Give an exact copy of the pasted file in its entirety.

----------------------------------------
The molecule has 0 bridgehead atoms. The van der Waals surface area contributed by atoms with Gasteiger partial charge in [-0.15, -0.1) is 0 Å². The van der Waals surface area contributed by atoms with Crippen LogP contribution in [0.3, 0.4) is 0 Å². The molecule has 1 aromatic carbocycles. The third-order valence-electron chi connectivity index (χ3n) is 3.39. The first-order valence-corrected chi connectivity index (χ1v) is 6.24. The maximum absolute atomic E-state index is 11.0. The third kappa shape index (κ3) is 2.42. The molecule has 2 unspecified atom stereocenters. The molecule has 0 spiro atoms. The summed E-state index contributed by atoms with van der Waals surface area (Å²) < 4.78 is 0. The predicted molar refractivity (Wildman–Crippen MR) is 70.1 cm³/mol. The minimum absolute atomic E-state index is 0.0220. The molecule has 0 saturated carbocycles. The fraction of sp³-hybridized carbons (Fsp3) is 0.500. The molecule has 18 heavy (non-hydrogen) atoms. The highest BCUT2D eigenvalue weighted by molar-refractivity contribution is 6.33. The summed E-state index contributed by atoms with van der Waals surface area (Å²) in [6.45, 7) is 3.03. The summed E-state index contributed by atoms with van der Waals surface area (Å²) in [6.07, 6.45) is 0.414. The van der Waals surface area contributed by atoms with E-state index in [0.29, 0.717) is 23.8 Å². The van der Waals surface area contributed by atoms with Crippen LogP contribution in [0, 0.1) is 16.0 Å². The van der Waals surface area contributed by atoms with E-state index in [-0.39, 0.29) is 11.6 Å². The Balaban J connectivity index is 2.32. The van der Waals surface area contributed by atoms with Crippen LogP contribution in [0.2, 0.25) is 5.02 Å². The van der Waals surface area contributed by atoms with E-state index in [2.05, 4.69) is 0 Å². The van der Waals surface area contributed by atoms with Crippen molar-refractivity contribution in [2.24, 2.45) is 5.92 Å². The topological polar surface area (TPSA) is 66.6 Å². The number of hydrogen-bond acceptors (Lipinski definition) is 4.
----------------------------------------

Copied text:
The molecule has 0 bridgehead atoms. The van der Waals surface area contributed by atoms with Gasteiger partial charge in [-0.15, -0.1) is 0 Å². The van der Waals surface area contributed by atoms with Crippen LogP contribution in [0.3, 0.4) is 0 Å². The molecule has 1 aromatic carbocycles. The third-order valence-electron chi connectivity index (χ3n) is 3.39. The first-order valence-corrected chi connectivity index (χ1v) is 6.24. The maximum absolute atomic E-state index is 11.0. The third kappa shape index (κ3) is 2.42. The molecule has 2 unspecified atom stereocenters. The molecule has 0 spiro atoms. The summed E-state index contributed by atoms with van der Waals surface area (Å²) < 4.78 is 0. The predicted molar refractivity (Wildman–Crippen MR) is 70.1 cm³/mol. The minimum absolute atomic E-state index is 0.0220. The molecule has 0 saturated carbocycles. The fraction of sp³-hybridized carbons (Fsp3) is 0.500. The molecule has 18 heavy (non-hydrogen) atoms. The highest BCUT2D eigenvalue weighted by molar-refractivity contribution is 6.33. The summed E-state index contributed by atoms with van der Waals surface area (Å²) in [6.45, 7) is 3.03. The summed E-state index contributed by atoms with van der Waals surface area (Å²) in [6.07, 6.45) is 0.414. The van der Waals surface area contributed by atoms with E-state index in [0.29, 0.717) is 23.8 Å². The van der Waals surface area contributed by atoms with Crippen LogP contribution in [0, 0.1) is 16.0 Å². The van der Waals surface area contributed by atoms with E-state index in [-0.39, 0.29) is 11.6 Å². The Balaban J connectivity index is 2.32. The van der Waals surface area contributed by atoms with Crippen LogP contribution in [0.2, 0.25) is 5.02 Å². The van der Waals surface area contributed by atoms with E-state index in [2.05, 4.69) is 0 Å². The van der Waals surface area contributed by atoms with Crippen molar-refractivity contribution in [2.24, 2.45) is 5.92 Å². The topological polar surface area (TPSA) is 66.6 Å². The number of hydrogen-bond acceptors (Lipinski definition) is 4.